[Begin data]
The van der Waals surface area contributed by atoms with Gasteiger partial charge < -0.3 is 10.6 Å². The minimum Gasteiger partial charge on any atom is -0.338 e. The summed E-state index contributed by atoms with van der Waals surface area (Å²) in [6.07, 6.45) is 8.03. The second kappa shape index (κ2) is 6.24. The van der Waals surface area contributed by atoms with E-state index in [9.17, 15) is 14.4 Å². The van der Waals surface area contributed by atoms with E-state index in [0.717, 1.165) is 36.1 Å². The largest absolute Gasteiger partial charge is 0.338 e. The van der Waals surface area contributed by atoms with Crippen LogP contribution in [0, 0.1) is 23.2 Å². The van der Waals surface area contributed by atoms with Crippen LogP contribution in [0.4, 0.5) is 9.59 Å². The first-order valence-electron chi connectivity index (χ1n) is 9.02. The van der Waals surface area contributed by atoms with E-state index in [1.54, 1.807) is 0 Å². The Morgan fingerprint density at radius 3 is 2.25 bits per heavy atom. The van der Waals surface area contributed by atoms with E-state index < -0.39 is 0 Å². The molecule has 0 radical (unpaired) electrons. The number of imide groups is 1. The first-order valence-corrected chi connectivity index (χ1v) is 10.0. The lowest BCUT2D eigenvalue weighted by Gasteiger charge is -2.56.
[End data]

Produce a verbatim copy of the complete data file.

The van der Waals surface area contributed by atoms with Gasteiger partial charge < -0.3 is 10.6 Å². The minimum Gasteiger partial charge on any atom is -0.338 e. The summed E-state index contributed by atoms with van der Waals surface area (Å²) in [6.07, 6.45) is 8.03. The second kappa shape index (κ2) is 6.24. The van der Waals surface area contributed by atoms with E-state index in [9.17, 15) is 14.4 Å². The van der Waals surface area contributed by atoms with E-state index in [0.717, 1.165) is 36.1 Å². The largest absolute Gasteiger partial charge is 0.338 e. The van der Waals surface area contributed by atoms with Crippen LogP contribution in [0, 0.1) is 23.2 Å². The van der Waals surface area contributed by atoms with Crippen LogP contribution in [0.4, 0.5) is 9.59 Å². The first-order valence-electron chi connectivity index (χ1n) is 9.02. The van der Waals surface area contributed by atoms with E-state index in [1.54, 1.807) is 0 Å². The Morgan fingerprint density at radius 3 is 2.25 bits per heavy atom. The van der Waals surface area contributed by atoms with E-state index < -0.39 is 0 Å². The molecule has 0 radical (unpaired) electrons. The number of imide groups is 1. The first-order valence-corrected chi connectivity index (χ1v) is 10.0. The lowest BCUT2D eigenvalue weighted by Gasteiger charge is -2.56.